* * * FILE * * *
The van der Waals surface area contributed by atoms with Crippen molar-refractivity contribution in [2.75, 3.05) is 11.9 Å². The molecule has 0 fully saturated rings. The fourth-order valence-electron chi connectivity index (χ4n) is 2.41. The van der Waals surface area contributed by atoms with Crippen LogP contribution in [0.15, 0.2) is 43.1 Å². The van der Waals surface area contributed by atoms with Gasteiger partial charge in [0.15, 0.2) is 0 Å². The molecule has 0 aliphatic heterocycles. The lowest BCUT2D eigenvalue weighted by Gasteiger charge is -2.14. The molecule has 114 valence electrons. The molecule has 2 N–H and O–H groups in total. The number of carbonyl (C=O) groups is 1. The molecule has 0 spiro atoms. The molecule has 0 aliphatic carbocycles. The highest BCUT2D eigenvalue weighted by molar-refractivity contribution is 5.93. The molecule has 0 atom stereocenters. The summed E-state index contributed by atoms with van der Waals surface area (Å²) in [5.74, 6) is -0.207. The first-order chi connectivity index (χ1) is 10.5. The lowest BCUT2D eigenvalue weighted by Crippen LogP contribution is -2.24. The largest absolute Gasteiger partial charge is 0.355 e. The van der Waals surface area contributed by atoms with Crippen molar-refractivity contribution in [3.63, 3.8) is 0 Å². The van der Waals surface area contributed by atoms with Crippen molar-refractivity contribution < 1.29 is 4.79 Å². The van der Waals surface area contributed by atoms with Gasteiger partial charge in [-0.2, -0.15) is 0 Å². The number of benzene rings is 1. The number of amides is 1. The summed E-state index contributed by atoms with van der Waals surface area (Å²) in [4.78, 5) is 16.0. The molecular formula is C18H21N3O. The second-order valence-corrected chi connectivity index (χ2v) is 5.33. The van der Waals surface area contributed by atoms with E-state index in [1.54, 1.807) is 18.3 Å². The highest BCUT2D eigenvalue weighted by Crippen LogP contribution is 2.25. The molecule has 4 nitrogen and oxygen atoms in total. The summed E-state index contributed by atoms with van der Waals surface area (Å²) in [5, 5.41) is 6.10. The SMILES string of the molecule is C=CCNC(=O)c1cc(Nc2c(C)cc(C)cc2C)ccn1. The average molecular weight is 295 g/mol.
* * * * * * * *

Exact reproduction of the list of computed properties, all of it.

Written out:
The van der Waals surface area contributed by atoms with Crippen molar-refractivity contribution in [2.75, 3.05) is 11.9 Å². The molecule has 0 fully saturated rings. The fourth-order valence-electron chi connectivity index (χ4n) is 2.41. The van der Waals surface area contributed by atoms with Crippen LogP contribution in [0.15, 0.2) is 43.1 Å². The van der Waals surface area contributed by atoms with Gasteiger partial charge in [0.15, 0.2) is 0 Å². The molecule has 0 aliphatic heterocycles. The lowest BCUT2D eigenvalue weighted by Gasteiger charge is -2.14. The molecule has 114 valence electrons. The molecule has 2 N–H and O–H groups in total. The number of carbonyl (C=O) groups is 1. The molecule has 0 spiro atoms. The molecule has 0 aliphatic carbocycles. The highest BCUT2D eigenvalue weighted by molar-refractivity contribution is 5.93. The molecule has 0 atom stereocenters. The summed E-state index contributed by atoms with van der Waals surface area (Å²) in [5.74, 6) is -0.207. The first-order chi connectivity index (χ1) is 10.5. The lowest BCUT2D eigenvalue weighted by Crippen LogP contribution is -2.24. The largest absolute Gasteiger partial charge is 0.355 e. The van der Waals surface area contributed by atoms with Crippen molar-refractivity contribution in [3.63, 3.8) is 0 Å². The van der Waals surface area contributed by atoms with Crippen molar-refractivity contribution < 1.29 is 4.79 Å². The van der Waals surface area contributed by atoms with Gasteiger partial charge in [-0.2, -0.15) is 0 Å². The number of benzene rings is 1. The number of amides is 1. The summed E-state index contributed by atoms with van der Waals surface area (Å²) in [4.78, 5) is 16.0. The molecular formula is C18H21N3O. The second-order valence-corrected chi connectivity index (χ2v) is 5.33. The van der Waals surface area contributed by atoms with E-state index in [1.54, 1.807) is 18.3 Å². The highest BCUT2D eigenvalue weighted by Crippen LogP contribution is 2.25. The molecule has 4 nitrogen and oxygen atoms in total. The summed E-state index contributed by atoms with van der Waals surface area (Å²) in [5, 5.41) is 6.10. The SMILES string of the molecule is C=CCNC(=O)c1cc(Nc2c(C)cc(C)cc2C)ccn1. The average molecular weight is 295 g/mol.